Author: Albrecht Dürer (German, Nuremberg 1471–1528 Nuremberg)
Culture: Paris: Officina Christiani Wecheli, 1535
Medium: Illustrated book
Dimensions: 78 pp.; H: 13 3/4 in. (35 cm)
Credit Line: Purchased with income from the Jacob S. Rogers Fund
Accession Number: 125.97 D932
Albrecht Dürer, painter, draftsman, printmaker, and writer, was perhaps the greatest German artist. He created paintings and drawings of the highest quality and made major contributions to the development of printmaking, particularly engraving. In 1525 Dürer published "Underweysung der Messung, mit dem Zirckel und Richtscheyt in Linien Ebenen und gantzen Corporen [Institutionum Geometricarum . . . ]," an introductory manual of geometric theory and its practical application for young artists. His treatise "Etliche Underricht, zu Befestigung der Stett, Schlosz und Flecken [De Urbibus, arcibus, castellisque . . . ]," on military fortification, was published about 1527. The Library's copy contains the Latin editions of both the military and geometric treatises published in Paris in the mid-1530s. The earlier manual was intended to give artists a strong base in the theory and application of geometry. In it Dürer discusses the generation of ellipses, the geometry of three-dimensional bodies, and the practical application of geometry in architecture. The last section of "Underweysung der Messung" is the first scientific treatment of perspective by a northern European artist, and its very placement in his treatise on geometry emphasizes the importance of perspective as a branch of mathematics, not merely as a technique of painters and architects. The practical application of geometrical theory reappears in Dürer's work on fortification, the first book in German on the subject. He relied heavily on Italian literature, but the "Etliche Underricht" was the first printed book in any language to bring together elements of the art of fortification from various sources and to present them as a system. Although it has been previously rebacked, the Library's copy is bound in a contemporary blind-tooled calfskin.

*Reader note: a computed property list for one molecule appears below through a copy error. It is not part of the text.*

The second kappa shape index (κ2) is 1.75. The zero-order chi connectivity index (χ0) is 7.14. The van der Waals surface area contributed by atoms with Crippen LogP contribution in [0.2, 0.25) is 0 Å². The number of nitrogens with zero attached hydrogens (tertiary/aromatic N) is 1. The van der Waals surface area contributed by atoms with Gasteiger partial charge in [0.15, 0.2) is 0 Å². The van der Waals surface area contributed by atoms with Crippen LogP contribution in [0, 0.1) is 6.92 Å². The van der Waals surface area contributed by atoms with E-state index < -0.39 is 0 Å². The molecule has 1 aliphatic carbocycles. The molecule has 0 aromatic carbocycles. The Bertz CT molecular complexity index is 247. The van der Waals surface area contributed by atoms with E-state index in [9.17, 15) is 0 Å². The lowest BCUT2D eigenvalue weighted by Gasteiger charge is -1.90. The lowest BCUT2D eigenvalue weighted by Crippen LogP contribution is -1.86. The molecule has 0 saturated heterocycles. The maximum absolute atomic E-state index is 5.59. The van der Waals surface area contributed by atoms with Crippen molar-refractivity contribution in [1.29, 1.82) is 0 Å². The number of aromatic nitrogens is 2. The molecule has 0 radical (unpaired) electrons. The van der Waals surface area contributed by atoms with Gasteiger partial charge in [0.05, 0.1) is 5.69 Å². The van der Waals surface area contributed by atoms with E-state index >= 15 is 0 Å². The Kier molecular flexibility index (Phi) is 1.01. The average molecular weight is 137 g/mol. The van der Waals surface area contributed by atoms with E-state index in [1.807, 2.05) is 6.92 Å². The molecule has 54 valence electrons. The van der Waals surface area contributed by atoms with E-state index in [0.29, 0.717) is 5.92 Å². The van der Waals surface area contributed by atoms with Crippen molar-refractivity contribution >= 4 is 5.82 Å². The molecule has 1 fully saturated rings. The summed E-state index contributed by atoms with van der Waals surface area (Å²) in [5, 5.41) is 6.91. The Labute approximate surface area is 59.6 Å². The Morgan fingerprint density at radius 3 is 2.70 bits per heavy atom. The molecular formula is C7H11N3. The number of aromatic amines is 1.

Illustrated: book 3, p. 136–37, methods of constructing letterforms, from "Institutionum Geometricarum"